Please use this identifier to cite or link to this item:
|Title:||A three-base-deletion polymorphism in the upstream non-coding region of human interleukin 7 (IL-7) gene could enhance levels of IL-7 expression|
E. E. Nakayama
Bamrasnaradura Infectious Disease Institute
Institute of Medical Science The University of Tokyo
|Keywords:||Biochemistry, Genetics and Molecular Biology;Immunology and Microbiology;Medicine|
|Citation:||International Journal of Immunogenetics. Vol.34, No.2 (2007), 107-113|
|Abstract:||Interleukin 7 (IL-7) is a key factor in the survival, development and proliferation of B and T lymphocytes. Elevation of plasma IL-7 has been reported in several lymphopenia cases such as HIV-1 patients. After patients started to receive antiretroviral drugs and their CD4+cell counts had recovered, IL-7 in plasma decreased to normal levels. There are considerable variations in the levels of plasma IL-7 as well as the rate of CD4+T-cell restoration. Although pre-treatment plasma IL-7 levels have been shown to be prognostic for the rate of post-treatment CD4+T-cell restoration, the mechanisms responsible for the variations in plasma IL-7 and rate of CD4+T-cell restoration are still completely unknown. In the study here, we searched for genetic polymorphisms that might affect levels of IL-7 gene expression. For this purpose, we used 1658-bp PCR-amplified fragments of the IL-7 gene containing 1470 bp of the upstream non-coding region obtained from 151 Japanese and 234 Thai subjects. We found two novel human genetic polymorphisms in the upstream non-coding region of the IL-7 gene. The luciferase reporter assay demonstrated that one of those polymorphisms could increase the gene expression of IL-7. We speculate that this polymorphism, a three base ATC deletion just upstream of an out-of-frame ATG codon in the upstream non-coding region of the IL-7 gene, reduces the efficiency of translation from the upstream, out-of-frame ATG, resulting in increased translation efficiency from the authentic ATG of IL-7. Although the frequency of this allele is very low, it would be interesting to analyse this polymorphism in HIV-1-infected individuals with different rates of immune reconstitution after treatment with a highly active antiretroviral therapy. © 2007 The Authors.|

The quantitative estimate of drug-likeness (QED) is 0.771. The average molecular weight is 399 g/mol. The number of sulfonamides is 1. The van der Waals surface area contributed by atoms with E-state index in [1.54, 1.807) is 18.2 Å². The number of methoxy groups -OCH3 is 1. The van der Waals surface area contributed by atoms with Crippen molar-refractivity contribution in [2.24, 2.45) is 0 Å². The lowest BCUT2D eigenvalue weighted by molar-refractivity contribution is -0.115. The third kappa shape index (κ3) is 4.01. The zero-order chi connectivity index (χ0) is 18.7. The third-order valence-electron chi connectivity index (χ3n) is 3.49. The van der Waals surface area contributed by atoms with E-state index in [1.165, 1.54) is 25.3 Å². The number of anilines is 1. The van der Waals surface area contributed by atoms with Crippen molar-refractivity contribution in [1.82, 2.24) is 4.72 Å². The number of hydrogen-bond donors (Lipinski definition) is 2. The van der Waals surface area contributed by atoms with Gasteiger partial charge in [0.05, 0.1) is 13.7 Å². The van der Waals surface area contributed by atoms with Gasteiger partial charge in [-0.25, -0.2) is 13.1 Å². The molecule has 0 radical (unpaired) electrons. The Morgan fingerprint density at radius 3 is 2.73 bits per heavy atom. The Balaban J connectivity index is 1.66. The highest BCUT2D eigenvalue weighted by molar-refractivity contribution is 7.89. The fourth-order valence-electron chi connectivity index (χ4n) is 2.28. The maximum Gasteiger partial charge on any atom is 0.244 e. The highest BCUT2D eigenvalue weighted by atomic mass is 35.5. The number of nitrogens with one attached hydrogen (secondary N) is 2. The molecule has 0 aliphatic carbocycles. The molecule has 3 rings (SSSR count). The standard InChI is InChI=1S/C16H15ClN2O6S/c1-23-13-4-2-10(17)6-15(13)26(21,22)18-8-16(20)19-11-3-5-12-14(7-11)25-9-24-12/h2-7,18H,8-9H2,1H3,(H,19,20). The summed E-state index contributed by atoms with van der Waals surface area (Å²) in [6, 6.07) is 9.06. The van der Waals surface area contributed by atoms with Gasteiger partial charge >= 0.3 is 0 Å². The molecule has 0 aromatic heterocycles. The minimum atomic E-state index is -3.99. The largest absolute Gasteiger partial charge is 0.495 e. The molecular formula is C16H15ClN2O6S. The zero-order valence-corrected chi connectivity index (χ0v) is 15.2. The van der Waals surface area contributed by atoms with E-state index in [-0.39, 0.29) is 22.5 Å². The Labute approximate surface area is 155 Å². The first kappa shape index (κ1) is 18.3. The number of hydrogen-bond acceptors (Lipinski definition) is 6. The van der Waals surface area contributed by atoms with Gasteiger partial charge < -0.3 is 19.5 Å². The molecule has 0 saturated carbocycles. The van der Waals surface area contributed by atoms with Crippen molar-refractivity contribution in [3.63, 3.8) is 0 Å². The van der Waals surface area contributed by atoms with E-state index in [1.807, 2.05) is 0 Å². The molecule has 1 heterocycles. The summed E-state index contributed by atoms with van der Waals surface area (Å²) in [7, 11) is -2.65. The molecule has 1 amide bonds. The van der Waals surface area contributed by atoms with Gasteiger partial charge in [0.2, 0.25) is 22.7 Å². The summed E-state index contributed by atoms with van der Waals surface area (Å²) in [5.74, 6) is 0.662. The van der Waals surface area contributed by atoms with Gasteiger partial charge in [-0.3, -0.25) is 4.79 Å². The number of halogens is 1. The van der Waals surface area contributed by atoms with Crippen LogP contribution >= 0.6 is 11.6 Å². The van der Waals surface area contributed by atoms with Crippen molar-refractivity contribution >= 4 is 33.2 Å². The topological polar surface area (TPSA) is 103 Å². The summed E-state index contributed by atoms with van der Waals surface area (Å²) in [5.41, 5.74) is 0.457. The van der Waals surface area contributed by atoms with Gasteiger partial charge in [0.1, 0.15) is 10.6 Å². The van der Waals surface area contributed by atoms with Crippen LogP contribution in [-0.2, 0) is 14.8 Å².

|Appears in Collections:||Scopus 2006-2010|
Files in This Item:
There are no files associated with this item.
Items in DSpace are protected by copyright, with all rights reserved, unless otherwise indicated.